Health experts fear that the surge in Covid-19 cases in neighboring India has spread to Nepal. “People are dying literally because of lack of oxygen and there are no hospital beds,” a senior government medical official told Human Rights Watch. He said that the army had been brought in to manage dead bodies but “they are also becoming overwhelmed,” and briefly ran out of body bags.

The government’s response to the second wave of the Covid-19 pandemic in Nepal has been slow and poorly managed, said officials and medical workers. Some government doctors believe that a lockdown in the capital, Kathmandu, that began on April 29, 2021, was imposed 10 days or two weeks too late. The infrastructure for oxygen supply was “not prepared,” said one. “They were taken by surprise.”

Government officials and health workers said the most urgent need is for oxygen cylinders. Nepal’s oxygen production capacity is also becoming overstretched. Dr. Roshan Pokharel, chief specialist at the Health Ministry, said: “We are in a very dire situation right now. We are running out of oxygen supplies. Our oxygen plants are not working properly. The number of cases is increasing rapidly, and the age group of patients is quite young.”

The government’s Health Sector Emergency Response Plan for the Covid-19 Pandemic outlines that hospitalization with oxygen support should be available for 15 percent of confirmed cases. With 6,700 new confirmed cases on May 5 alone, it is evident the existing infrastructure will not be sufficient.

Government officials said that Nepal also urgently needs to bolster supplies of therapeutic drugs like Remdesivir, consumables such as oxygen tubes and masks, and ventilators and other critical care facilities. Nepal has about 560 ventilators, less than half of what may be needed according to donor agency estimates seen by Human Rights Watch. Not all are in working order and in some parts of the country there is a lack of trained staff able to operate them.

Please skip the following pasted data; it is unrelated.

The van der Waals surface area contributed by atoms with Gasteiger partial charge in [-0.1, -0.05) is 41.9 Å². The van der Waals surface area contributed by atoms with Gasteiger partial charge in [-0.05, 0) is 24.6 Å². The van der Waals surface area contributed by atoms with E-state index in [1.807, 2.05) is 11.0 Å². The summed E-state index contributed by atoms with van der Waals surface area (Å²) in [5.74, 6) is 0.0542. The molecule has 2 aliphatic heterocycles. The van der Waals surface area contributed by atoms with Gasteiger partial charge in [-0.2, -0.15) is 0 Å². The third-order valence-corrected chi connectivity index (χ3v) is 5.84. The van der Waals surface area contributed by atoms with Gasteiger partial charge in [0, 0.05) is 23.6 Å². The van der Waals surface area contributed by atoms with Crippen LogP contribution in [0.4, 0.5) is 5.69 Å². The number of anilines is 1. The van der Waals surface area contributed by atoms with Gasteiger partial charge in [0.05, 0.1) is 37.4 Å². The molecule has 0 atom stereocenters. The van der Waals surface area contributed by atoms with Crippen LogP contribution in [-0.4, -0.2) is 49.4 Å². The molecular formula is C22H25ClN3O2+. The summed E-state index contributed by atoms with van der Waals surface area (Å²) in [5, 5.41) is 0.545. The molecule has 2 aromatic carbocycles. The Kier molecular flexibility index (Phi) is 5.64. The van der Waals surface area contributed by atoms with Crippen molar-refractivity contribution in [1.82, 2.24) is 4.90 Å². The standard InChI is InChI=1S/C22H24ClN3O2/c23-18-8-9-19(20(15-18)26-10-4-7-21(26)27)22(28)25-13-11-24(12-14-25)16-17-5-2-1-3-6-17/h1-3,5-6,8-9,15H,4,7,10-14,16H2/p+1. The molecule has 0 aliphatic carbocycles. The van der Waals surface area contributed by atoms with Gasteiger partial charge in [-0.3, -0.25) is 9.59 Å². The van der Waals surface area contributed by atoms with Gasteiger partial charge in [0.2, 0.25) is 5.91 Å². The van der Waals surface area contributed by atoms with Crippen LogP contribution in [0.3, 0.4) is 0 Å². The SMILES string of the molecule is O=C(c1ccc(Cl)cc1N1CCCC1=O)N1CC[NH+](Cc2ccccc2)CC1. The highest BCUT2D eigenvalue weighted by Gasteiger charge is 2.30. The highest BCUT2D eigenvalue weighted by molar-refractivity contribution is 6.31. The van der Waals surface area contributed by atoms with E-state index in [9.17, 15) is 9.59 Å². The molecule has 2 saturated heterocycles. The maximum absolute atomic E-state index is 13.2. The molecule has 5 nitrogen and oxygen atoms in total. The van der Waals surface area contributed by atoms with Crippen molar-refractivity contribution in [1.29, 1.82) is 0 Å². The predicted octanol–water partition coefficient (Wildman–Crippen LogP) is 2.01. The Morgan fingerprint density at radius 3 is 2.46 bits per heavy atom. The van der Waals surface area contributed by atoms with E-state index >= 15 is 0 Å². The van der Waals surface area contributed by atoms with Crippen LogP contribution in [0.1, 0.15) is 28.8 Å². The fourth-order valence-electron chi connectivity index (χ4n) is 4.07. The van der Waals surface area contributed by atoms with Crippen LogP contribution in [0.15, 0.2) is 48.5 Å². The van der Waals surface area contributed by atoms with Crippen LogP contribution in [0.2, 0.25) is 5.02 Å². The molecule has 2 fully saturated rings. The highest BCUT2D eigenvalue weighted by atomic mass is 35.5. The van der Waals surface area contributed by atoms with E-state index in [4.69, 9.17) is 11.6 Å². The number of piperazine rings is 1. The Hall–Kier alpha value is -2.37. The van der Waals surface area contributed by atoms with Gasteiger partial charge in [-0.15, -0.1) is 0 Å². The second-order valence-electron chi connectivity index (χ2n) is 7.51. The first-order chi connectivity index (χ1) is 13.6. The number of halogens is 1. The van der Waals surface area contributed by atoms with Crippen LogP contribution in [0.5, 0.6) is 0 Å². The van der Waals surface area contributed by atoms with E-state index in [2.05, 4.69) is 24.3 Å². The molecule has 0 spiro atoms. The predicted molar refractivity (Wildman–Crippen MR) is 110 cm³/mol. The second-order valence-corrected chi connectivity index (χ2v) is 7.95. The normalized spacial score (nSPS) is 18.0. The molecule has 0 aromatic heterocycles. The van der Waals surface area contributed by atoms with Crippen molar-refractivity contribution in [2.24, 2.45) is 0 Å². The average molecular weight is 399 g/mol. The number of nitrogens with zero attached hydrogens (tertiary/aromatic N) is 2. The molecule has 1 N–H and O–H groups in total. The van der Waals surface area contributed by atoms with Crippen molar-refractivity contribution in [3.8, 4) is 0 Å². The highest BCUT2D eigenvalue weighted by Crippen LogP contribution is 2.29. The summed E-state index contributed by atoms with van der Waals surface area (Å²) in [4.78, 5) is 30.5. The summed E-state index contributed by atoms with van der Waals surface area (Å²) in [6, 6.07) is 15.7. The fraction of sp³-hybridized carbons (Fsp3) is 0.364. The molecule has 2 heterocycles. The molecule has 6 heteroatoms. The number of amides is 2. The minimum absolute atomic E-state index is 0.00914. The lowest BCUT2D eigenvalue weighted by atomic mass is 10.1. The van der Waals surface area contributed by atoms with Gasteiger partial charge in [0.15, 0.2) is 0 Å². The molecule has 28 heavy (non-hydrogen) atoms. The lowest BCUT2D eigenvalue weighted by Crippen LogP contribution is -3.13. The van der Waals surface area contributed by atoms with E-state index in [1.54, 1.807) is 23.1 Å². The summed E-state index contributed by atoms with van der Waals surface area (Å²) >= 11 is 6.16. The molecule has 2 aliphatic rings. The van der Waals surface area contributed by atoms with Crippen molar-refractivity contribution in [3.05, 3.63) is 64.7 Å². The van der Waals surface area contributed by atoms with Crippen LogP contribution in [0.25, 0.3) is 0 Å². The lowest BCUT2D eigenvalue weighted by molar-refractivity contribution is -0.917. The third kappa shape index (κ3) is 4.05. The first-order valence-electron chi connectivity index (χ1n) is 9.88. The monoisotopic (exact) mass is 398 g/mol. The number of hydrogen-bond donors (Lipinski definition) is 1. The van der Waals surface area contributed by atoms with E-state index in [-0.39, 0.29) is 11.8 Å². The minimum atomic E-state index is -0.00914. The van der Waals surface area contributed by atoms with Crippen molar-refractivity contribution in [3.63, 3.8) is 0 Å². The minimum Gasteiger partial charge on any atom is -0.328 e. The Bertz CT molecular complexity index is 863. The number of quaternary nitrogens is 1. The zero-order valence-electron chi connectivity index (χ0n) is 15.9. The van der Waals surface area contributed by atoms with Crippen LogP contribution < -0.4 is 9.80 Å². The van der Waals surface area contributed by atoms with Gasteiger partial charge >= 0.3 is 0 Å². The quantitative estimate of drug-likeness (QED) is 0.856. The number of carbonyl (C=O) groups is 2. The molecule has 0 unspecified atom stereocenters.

Officials emphasized that oxygen equipment and other supplies – including vaccines – are needed, not funding. “Money is no use,” one said, referring to the impossibility of obtaining supplies in neighboring India due to the Covid-19 emergency there. Supplies from China, such as a recent order of 20,000 oxygen cylinders, may take two to three weeks to arrive by road, officials told Human Rights Watch.

Kanchan Jha, a social activist in Birgunj in southern Nepal, said that due to the lack of oxygen cylinders, “we are not being able to manage or distribute oxygen fairly.” A senior national health official said the crisis in hospital capacity is most acute in Kathmandu and in several towns close to the Indian border, including Nepalganj, Butwal, and Birgunj. In Birgunj, Covid-19 patients are sharing hospital beds due to lack of hospital capacity.

Private hospitals are also operating near or beyond capacity, doctors said. Private treatment, which may cost between US$80 to $420 per day, is beyond the means of most people in a country where the average annual income per capita is around $1,000. The government is investigating allegations that private hospitals have increased their prices during the emergency.

Through April 26, the World Health Organization (WHO) reported a case-positivity rate of 37 percent across the country, and officials told Human Rights Watch that an alarming 45 to 50 percent of Covid-19 tests are being returned positive. “Even 10 percent would be a high number,” said one doctor. However, official figures are widely believed to underrepresent the scale of the crisis. For example, the Birgunj region has only one testing center, and health workers are reporting clusters of people suffering high fever and deaths in several villages. “No one is tracking these cases,” a social worker said.